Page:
Shafiq, as you seem to suspect, the answer is: no, that’s not legal. Even though are paid for working through lunch, the employer is on the hook to pay you an extra 1 hour per day meal break premium because you were denied a lunch break. You should bring this up to your employer (in writing), and if they don’t either 1) pay you the daily 1 hour meal break premium or 2) start giving you your lunch break, then consider filing a labor board complaint. https://calaborlaw.com/complaint/

    • Eugene Lee on November 22, 2017 at 9:35 am

      Shih, good questions. You are correct, with the 30 min meal break, you are on the clock for only 5.75 hours, thus you qualify for only 1 10-min paid rest break.

      • Shih on November 22, 2017 at 9:49 am

        Thank you so much for clarifying, Eugene!

  4. Seth on November 19, 2017 at 12:58 am

    my job requires me to work the full 5 hour shift and get my break before i clock out for the day. its annoying because my shifts are ususally 4pm-9pm. then at 9 i have to take my break and leave about 9:10 and my ride is always waiting

    • Eugene Lee on November 19, 2017 at 3:58 pm

      That is very likely illegal. The rest break must be in the middle of your work shift to the extent practicable. Unless your employer has a compelling reason for putting your break at the end of your shift, that is a denial of your rest break.

    • Christine Huff on November 21, 2017 at 9:35 pm

      I work 10 hr. I get 30 lunch 2 15min break but the break are on my time. I work 5 to 4. And get paid for 10 and thete for 11 hour 1 30m lunch and twp 15. Why do I have to pay for my breaks in cal.? Is this right?

      • Eugene Lee on November 22, 2017 at 9:28 am

        No that’s not legal. According to what you wrote, you should be credited with 10.5 hours on the clock each day, not 10. The two rest breaks are supposed to be on the clock and paid. You should consider filing a labor board complaint. https://calaborlaw.com/complaint/

  5. marie on November 17, 2017 at 7:10 pm

    Hello!
    I work in a store where I am the only person there. I work 6.5 hour shifts. I dont take breaks because I dont feel that I need them. When I feel like I need them I will lockup shop for 10 minutes but this is rare. I eat while I am working so I dont take 30 min breaks either. My employer has left it up to me to decide. Is this ok? I dont want to get him in trouble. Other employees follow what I do as well.
    Thanks for your input on this!
    Marie

    • Eugene Lee on November 18, 2017 at 2:40 pm

      Marie, it’s your break right to assert. If you want to skip your breaks, the employer won’t be on the hook for that. Of course, if your boss orders you to take your breaks and you refuse, your boss has the right to discipline you or write you up.

  6. Zoë on November 16, 2017 at 12:57 pm

    I work in a restaurant and my shift usually lasts 6 hours and 40 min. My boss won’t hire another person to help out so I often won’t get my break unless it gets slow. With the colder season we get really busy, so I’m on my feet non-stop, to the point where I barely have moment to drink some water. Sometimes I’ll start my shift with my boss saying “No 30 today, maybe only 10, is that okay?” I only have one other server to help me, and sometimes my boss will help serve when it’s busy, but it’s not enough. I’m also considered part time, but have been working over 40 hours the past 4 paychecks. How do I know I’m getting paid overtime?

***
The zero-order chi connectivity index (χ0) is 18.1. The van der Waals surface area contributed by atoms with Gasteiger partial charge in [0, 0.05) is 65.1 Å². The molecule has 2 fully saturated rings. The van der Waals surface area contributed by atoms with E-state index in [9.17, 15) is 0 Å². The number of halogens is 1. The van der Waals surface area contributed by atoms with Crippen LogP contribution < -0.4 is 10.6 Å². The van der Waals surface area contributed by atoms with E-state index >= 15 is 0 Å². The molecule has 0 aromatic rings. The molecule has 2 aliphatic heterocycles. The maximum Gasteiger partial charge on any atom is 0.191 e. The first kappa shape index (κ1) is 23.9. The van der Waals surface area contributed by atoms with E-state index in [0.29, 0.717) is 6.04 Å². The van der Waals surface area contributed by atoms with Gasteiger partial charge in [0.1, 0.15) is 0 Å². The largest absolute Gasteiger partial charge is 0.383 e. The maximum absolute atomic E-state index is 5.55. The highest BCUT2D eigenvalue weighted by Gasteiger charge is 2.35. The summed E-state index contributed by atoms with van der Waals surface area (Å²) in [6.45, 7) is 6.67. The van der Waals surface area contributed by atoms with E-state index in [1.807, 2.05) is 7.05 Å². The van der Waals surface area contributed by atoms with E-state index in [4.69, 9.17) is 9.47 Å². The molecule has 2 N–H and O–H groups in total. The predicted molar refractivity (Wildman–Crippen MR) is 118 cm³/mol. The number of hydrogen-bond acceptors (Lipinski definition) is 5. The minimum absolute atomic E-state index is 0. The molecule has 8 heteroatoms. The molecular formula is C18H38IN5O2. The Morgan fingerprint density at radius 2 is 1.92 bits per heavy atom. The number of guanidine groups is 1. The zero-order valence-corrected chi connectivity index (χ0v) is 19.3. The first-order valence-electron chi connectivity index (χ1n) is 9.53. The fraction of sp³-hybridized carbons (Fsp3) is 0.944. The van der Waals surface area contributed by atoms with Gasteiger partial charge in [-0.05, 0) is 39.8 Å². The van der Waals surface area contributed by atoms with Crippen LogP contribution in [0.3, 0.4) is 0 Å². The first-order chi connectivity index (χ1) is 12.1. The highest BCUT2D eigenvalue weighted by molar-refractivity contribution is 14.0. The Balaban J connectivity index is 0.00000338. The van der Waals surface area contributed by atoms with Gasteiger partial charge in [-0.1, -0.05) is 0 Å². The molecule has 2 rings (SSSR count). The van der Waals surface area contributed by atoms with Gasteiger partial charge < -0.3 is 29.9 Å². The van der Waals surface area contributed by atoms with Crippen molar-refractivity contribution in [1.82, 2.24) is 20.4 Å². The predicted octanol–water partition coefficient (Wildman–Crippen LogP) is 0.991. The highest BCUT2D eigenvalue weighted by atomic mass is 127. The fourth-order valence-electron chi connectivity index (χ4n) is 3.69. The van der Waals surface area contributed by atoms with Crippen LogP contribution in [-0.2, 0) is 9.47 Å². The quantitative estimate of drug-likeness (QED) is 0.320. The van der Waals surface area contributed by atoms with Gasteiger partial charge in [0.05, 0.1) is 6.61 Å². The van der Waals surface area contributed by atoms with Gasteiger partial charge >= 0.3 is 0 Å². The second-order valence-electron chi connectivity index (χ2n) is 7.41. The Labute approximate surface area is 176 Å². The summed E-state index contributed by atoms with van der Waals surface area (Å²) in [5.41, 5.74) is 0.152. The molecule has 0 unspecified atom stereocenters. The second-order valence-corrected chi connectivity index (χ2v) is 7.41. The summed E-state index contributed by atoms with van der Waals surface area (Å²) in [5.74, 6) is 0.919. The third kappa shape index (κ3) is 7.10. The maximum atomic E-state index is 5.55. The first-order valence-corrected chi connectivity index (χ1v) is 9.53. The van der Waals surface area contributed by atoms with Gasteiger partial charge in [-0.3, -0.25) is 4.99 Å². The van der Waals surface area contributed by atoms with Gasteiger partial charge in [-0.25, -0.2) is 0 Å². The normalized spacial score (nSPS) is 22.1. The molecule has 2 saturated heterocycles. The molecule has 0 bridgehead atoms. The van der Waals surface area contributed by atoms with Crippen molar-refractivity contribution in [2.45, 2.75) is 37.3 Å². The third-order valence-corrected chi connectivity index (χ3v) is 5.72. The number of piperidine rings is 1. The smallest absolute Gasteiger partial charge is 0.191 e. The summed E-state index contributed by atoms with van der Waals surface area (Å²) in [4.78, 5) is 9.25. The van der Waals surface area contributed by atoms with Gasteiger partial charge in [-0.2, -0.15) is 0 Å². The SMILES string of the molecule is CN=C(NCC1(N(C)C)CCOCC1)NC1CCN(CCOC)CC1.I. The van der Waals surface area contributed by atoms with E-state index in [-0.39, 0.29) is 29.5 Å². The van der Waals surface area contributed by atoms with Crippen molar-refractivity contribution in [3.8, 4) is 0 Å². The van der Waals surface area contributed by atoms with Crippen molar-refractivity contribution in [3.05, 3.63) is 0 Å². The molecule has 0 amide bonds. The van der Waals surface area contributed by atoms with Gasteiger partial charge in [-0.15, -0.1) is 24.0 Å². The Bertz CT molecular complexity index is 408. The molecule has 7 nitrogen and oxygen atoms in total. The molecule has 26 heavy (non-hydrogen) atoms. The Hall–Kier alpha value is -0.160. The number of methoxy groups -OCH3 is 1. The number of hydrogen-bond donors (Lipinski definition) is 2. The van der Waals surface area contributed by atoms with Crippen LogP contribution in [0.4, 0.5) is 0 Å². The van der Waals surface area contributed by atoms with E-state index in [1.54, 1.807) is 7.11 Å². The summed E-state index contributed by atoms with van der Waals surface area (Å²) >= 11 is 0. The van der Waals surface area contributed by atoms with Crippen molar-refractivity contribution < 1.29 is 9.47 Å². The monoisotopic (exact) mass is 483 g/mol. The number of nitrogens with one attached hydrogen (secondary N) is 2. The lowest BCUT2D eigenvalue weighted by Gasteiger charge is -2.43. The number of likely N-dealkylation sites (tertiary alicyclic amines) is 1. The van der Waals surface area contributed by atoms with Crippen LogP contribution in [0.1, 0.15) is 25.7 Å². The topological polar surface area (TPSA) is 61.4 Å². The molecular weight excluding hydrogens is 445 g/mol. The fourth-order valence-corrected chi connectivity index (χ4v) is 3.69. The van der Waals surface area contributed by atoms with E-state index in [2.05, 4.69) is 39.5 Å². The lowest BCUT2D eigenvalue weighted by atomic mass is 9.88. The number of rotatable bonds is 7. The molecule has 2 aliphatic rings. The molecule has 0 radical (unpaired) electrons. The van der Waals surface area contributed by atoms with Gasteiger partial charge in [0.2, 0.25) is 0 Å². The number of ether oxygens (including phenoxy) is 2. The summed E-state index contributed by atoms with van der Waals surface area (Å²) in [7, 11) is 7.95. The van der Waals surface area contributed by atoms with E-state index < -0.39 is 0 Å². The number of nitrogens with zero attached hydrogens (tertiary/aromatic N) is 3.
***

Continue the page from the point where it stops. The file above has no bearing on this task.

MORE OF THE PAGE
• Laura muniz on November 16, 2017 at 4:01 pm

      I just started a job in which I really like I already have 3 break penalty, one for late lunch after 5 hours…and two for early clock in from break..I was told after five penlty I can be let go…is this true?…is there a foem that I can sign if I know There will be a break penalty, too wave it off?

      • Eugene Lee on November 16, 2017 at 9:57 pm

        Hi Laura, it is the employer’s right to set your work schedule, including break schedules. They have the right to issue discipline, including and up to termination, if you don’t follow those schedules, including clocking out and in on time. If you really want to, you can ask the employer to agree to a waiver of your meal break, but that is an option only if your work shift does not exceed 6 hours. Also, your employer must agree to it. My advice is: be extra vigilant about taking your breaks on time and for the appropriate length.

    • Eugene Lee on November 16, 2017 at 10:05 pm

      Hi Zoe, first you can’t agree with your boss to “No 30 today” because your work shift exceeds 6 hours. A lunch break waiver is therefore not possible. Second, your boss telling you “maybe only 10” is a violation because rest breaks cannot be waived. In short, your boss is denying you both meal and rest breaks, which entitles you to a penalty of 2 hours of wages per day that you aren’t able to take your meal and rest breaks.
      As for part-time versus full-time, California labor laws do not recognize either. They have no legal significance and are creations of the employer to help them distinguish employee benefit and privilege levels.
      And as for overtime, there are three types in the State of California:
      1. daily overtime is all time worked in excess of 8 hours in a work day (as defined by the employer)
      2. weekly overtime is all time worked in excess of 40 hours in a work week (as defined by the employer)
      3. 7th day overtime is all time worked on the seventh day if you work every day of a 7 day work week (as defined by the employer).
      Since you are working over 40 hours a week, that entitles you to weekly overtime for all hours worked over 40 in a week. But check to see if you also qualify for the other types of overtime.